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Association between lipoprotein associated phospholipase A2 mass and subclinical coronary and carotid atherosclerosis in retired national football league players.
By: Pokharel Y, Nambi V, Martin SS, Hoogeveen RC, Nasir K, Khera A, Wong ND, Jones PH, Boone J, Roberts AJ, Ballantyne CM, Virani SS.

Retired National Football League (NFL) players were reported to have high prevalence of cardiovascular risk factors. Lipoprotein Associated Phospholipase A2 (LpPLA2) has shown to be associated with cardiovascular disease in the general population, but it is unknown whether such an association exists in retired NFL players. Our objective was to assess whether LpPLA2 mass was associated with coronary artery calcium (CAC) and carotid artery plaque (CAP) in retired NFL players. LpPLA2 mass was not associated with coronary or carotid subclinical atherosclerosis in retired NFL players.

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Coronary computed tomography as a cost-effective test strategy for coronary artery disease assessment — a systematic review.
By: Zeb I, Abbas N, Nasir K, Budoff MJ.
CCTA may represent a cost-effective strategy and may be associated with less downstream testing for diagnosis of stable chest pain patients in low- to intermediate-risk patients; for low-risk acute chest pain patients; however, use of CCTA is associated with expedited patient management, less cost and safe exclusion of acute coronary syndrome.
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Coronary artery calcium and physical fitness — the two best predictors of long-term survival.
By: Blaha MJ, Feldman DI, Nasir K.
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Comparing coronary artery calcium among U.S. South Asians with four racial/ethnic groups: the MASALA and MESA studies.
By: Kanaya AM, Kandula NR, Ewing SK, Herrington D, Liu K, Blaha MJ, Srivastava S, Dave SS, Budoff MJ.
A high burden of subclinical coronary atherosclerosis in South Asians may partly explain higher rates of cardiovascular disease in South Asians.
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ABI and stroke: action at a distance and a call to action.
By: McEvoy JW, Nasir K.
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Serum phosphate is associated with aortic valve calcification in the Multi-ethnic Study of Atherosclerosis (MESA).
By: Linefsky JP, O’Brien KD, Sachs M, Katz R, Eng J, Michos ED, Budoff MJ, de Boer I, Kestenbaum B.
Data indicate that serum phosphate levels are significantly associated with aortic valve calcification prevalence.
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Incremental prognostic value of coronary artery calcium score versus CT angiography among symptomatic patients without known coronary artery disease.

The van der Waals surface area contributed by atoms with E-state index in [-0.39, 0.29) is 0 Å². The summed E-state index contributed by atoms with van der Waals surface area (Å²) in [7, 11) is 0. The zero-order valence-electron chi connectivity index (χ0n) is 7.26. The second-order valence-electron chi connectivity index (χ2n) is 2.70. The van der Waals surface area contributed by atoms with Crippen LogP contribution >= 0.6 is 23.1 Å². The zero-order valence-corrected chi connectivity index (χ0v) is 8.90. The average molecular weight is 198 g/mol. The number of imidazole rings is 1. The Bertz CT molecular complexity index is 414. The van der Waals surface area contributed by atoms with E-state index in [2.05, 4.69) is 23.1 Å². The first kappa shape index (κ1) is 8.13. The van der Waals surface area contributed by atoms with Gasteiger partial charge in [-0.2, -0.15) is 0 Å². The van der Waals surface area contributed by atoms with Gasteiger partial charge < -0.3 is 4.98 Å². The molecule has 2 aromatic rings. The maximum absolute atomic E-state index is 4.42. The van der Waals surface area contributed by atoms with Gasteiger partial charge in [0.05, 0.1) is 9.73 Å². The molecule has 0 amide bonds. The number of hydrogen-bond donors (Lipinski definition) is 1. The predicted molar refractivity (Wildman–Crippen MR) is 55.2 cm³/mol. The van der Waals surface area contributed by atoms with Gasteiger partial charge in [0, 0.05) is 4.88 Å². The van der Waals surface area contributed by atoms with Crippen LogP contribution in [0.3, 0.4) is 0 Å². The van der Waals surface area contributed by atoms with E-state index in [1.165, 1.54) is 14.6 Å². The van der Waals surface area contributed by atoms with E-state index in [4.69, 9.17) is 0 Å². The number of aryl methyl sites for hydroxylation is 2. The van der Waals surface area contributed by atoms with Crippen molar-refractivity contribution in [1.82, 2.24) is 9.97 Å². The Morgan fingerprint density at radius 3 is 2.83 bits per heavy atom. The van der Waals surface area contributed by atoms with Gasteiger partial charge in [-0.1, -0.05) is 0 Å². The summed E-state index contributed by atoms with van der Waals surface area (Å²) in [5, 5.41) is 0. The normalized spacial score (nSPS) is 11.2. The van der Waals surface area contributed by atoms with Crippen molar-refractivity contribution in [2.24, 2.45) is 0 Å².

By: Hulten E, Bittencourt MS, Ghoshhajra B, O’Leary D, Christman MP, Blaha MJ, Truong Q, Nelson K, Montana P, Steigner M, Rybicki F, Hainer J, Brady TJ, Hoffmann U, Di Carli MF, Nasir K, Abbara S, Blankstein R.
Among symptomatic patients with a CAC score of zero, a very low (1-2%) prevalence of potentially obstructive CAD can occur, although this finding was not associated with future coronary revascularization or adverse prognosis within two years.
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Family history of coronary heart disease and the incidence and progression of coronary artery calcification: Multi-Ethnic Study of Atherosclerosis (MESA).
By: Pandey AK, Blaha MJ, Sharma K, Rivera J, Budoff MJ, Blankstein R, Al-Mallah M, Wong ND, Shaw L, Carr J, O’Leary D, Lima JA, Szklo M, Blumenthal RS, Nasir K.

A multiethnic, population-based study showed that a family history of premature CHD is associated with enhanced development and progression of subclinical disease, independent of other risk factors.

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Subclinical cardiovascular disease in plaque psoriasis: association or causal link?
By: Shaharyar S, Warraich H, McEvoy JW, Oni E, Ali SS, Karim A, Jamal O, Blaha MJ, Blumenthal RS, Fialkow J, Cury R, Budoff MJ, Agatston AA, Nasir K.

Since patients with psoriasis have an increased burden of subclinical atherosclerosis and endothelial dysfunction, those with greater severity and/or disease duration should be targeted for primary screening for cardiovascular disease risk reduction.

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Effect of statin treatment on coronary plaque progression — a serial coronary CT angiography study.
By: Zeb I, Li D, Nasir K, Malpeso J, Batool A, Flores F, Dailing C, Karlsberg RP, Budoff M.

Statin therapy resulted in significantly lower progression of low attenuation plaque and noncalcified plaques compared to nonstatin users.

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